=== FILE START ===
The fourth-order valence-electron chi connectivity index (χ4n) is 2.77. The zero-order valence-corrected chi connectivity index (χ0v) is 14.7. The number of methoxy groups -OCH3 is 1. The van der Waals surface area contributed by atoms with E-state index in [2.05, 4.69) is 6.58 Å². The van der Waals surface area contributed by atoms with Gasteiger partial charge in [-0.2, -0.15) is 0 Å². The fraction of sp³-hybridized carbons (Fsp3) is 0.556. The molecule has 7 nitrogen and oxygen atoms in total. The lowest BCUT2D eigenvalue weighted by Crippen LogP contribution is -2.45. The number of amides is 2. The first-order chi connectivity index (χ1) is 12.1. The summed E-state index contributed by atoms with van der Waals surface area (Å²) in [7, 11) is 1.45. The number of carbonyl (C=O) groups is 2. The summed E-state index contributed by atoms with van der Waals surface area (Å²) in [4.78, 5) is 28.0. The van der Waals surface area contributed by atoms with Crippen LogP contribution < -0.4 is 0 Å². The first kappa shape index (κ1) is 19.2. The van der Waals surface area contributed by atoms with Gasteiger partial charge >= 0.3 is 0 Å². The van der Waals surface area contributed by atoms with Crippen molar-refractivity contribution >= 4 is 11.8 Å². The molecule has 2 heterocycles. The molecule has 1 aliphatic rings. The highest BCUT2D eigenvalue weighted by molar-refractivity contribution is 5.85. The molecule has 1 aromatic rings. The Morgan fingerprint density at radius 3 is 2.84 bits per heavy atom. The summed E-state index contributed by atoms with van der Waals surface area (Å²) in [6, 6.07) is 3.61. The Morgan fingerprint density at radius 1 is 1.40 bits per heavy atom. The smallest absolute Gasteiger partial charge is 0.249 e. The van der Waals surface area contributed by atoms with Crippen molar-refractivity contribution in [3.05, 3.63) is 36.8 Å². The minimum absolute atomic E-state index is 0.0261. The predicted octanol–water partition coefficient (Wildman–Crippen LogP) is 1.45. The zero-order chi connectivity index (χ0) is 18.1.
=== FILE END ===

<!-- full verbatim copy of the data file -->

The fourth-order valence-electron chi connectivity index (χ4n) is 2.77. The zero-order valence-corrected chi connectivity index (χ0v) is 14.7. The number of methoxy groups -OCH3 is 1. The van der Waals surface area contributed by atoms with E-state index in [2.05, 4.69) is 6.58 Å². The van der Waals surface area contributed by atoms with Gasteiger partial charge in [-0.2, -0.15) is 0 Å². The fraction of sp³-hybridized carbons (Fsp3) is 0.556. The molecule has 7 nitrogen and oxygen atoms in total. The lowest BCUT2D eigenvalue weighted by Crippen LogP contribution is -2.45. The number of amides is 2. The first-order chi connectivity index (χ1) is 12.1. The summed E-state index contributed by atoms with van der Waals surface area (Å²) in [7, 11) is 1.45. The number of carbonyl (C=O) groups is 2. The summed E-state index contributed by atoms with van der Waals surface area (Å²) in [4.78, 5) is 28.0. The van der Waals surface area contributed by atoms with Crippen LogP contribution < -0.4 is 0 Å². The first kappa shape index (κ1) is 19.2. The van der Waals surface area contributed by atoms with Gasteiger partial charge >= 0.3 is 0 Å². The van der Waals surface area contributed by atoms with Crippen molar-refractivity contribution >= 4 is 11.8 Å². The molecule has 2 heterocycles. The molecule has 1 aliphatic rings. The highest BCUT2D eigenvalue weighted by molar-refractivity contribution is 5.85. The molecule has 1 aromatic rings. The Morgan fingerprint density at radius 3 is 2.84 bits per heavy atom. The summed E-state index contributed by atoms with van der Waals surface area (Å²) in [6, 6.07) is 3.61. The Morgan fingerprint density at radius 1 is 1.40 bits per heavy atom. The smallest absolute Gasteiger partial charge is 0.249 e. The van der Waals surface area contributed by atoms with Crippen molar-refractivity contribution in [3.05, 3.63) is 36.8 Å². The minimum absolute atomic E-state index is 0.0261. The predicted octanol–water partition coefficient (Wildman–Crippen LogP) is 1.45. The zero-order chi connectivity index (χ0) is 18.1.